Catalogue Essay by Saskia Beudel
When we meet in David Palliser’s studio above a shop on Brunswick Street, he refers to his working methods as a ‘mad chess game’, a series of calibrations and recalibrations between figuration and abstraction, ‘line versus mass’ and ‘drawing versus painting’. Add to this colour, flatness, the illusion of depth, and a range of textures and viscosity in the paint. A day’s work, he says, might be scrubbed out to retain a few small remnants.
‘It’s a torturous process of getting the mechanics of the picture right so that no one thing dominates,’ he says. ‘The drawn sections come very early. The most agonising thing is getting the colour to work, trying to make all the parts animated so that they “sing” or have a “bite” or an emotional punch that you can’t quite put your finger on.’
Painting is, for Palliser, unequivocally process driven, propelled by discovery of ‘anomalies’ and solutions through the creative act rather than by preconceived outcomes. The same holds for his hopes for the viewer. ‘The paintings are about the experience of looking rather than looking at something,’ he says.
‘Are they purely formal exercises?’ I ask. There’s no hint, say, of socially engaged art (Mierle Laderman Ukeles’ landmark Manifesto for Maintenance Art of 1969 springs to mind). Neither do they, as Peter Westwood puts it, ‘merely address some chic criteria’. Palliser is unapologetic in his self-confessedly obsessive focus on the ‘canvas world’ and its technical, tactile, retinal and aesthetic demands. Ironically, he invites an anarchic element into his work, to ‘screw things up’ to see what happens, and yet all this occurs via the most traditional of materials in art historical terms: oil paint on linen.
‘The paintings contain things that are on the verge of becoming something,’ he replies. ‘There is a figurative force trying to animate these things.’ This seems a powerful, apt description. He elaborates further: ‘Spatial play becomes a figurative force that animates chance inventions and shapes discovered on the canvas.’
‘How does your abstraction differ from mid-twentieth-century abstraction,’ I ask, ‘From the work of Willem De Kooning for example, with his concern for mark, gesture and the materiality of paint?’
‘Some of the language is there,’ Palliser says, ‘but I create my own concoction, it’s scrambled in my own way. I bring a different kind of spatial complexity and ambiguity to abstraction. The rhythm is different and I work on a much more intimate scale.’ He doesn’t aim for the ‘heroic’ scale adopted by many abstract expressionists.
He finds lineage in early twentieth-century European painting (Gorky, Miro, Picabia) and for many years has been interested in post-war German art, which had to grapple with the difficult question of art-making in the wake of catastrophe. ‘From the post-war period onwards, German artists seem to have been painting a dilemma. I find that so invigorating. Their visual language is more used to mixing things up, abstraction and figuration can coexist. There’s also a great understanding of the ways in which paint and mark can play out on the canvas and act as a generator of content.’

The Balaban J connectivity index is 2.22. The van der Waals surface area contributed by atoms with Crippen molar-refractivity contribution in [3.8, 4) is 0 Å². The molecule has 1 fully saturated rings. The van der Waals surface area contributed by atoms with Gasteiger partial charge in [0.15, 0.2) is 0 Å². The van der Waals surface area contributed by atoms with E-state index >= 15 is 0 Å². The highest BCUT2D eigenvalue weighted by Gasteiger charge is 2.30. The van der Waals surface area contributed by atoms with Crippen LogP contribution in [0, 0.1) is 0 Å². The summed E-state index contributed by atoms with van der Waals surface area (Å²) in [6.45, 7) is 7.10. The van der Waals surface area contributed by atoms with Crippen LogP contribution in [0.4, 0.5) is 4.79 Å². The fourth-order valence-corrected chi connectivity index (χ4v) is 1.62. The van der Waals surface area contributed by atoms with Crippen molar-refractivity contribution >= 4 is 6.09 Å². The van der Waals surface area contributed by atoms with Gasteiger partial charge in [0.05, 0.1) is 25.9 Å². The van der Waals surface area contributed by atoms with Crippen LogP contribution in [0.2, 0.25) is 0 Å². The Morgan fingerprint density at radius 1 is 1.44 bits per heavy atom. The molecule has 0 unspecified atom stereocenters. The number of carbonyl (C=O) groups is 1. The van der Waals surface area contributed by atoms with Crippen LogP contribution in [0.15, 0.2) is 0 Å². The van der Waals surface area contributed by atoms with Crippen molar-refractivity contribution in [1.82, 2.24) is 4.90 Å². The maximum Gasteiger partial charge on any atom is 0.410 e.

During a second conversation, Palliser refers to his work as ‘very thin sculptures’ almost like bas reliefs. He means this literally – layers ranging from spare, airy washes and dripping fluid to dense, opaque pigment – and in terms of the spatial illusions the paintings perform. As I write I bring up several of his new works on my screen and they sit for days, in among other files, with their quirky, opaque titles Arrow in Japan (2021), Truce (2021), Falling Complexions (2021), The Them (2021). Spaces between blocked-in colour afford glimpses ‘inward’ as if through apertures to underpainting, in places overlaid with playful, puzzling linework. A shape begins then becomes other, hinting at some unnameable object; a twist of lime-green sits against flat orange; something resembling delicate brickwork begins then terminates.
‘In a way, these are disassembled paintings,’ says Palliser, ‘reassembled through the viewing.’ As I continue looking, over days, just what might be reassembled remains an open question. And this may be precisely the point: to hold open the question of what is this we’re looking at? And what kind of experience of looking and encountering does the work generate?
His work defies genre and interpretation. On one hand, they are ‘just pictures’ he says in a half-joking, self-effacing moment. On the other, everything is staked in the act of painting, and the improvisations that occur. He speaks of the elevation of ‘slight moments and slight shapes’ generated by that improvisation into ‘something more sculptural.’
‘It’s a great time to be painting now,’ he says as we finish talking, ‘In terms of evolution of painting, it seems there’s nothing but to find your own voice and to work forward with that.’
Peter Westwood, ‘The brain hand thing’, Imagine: The Creativity Shaping Our Culture, Heide Museum of Art, 2006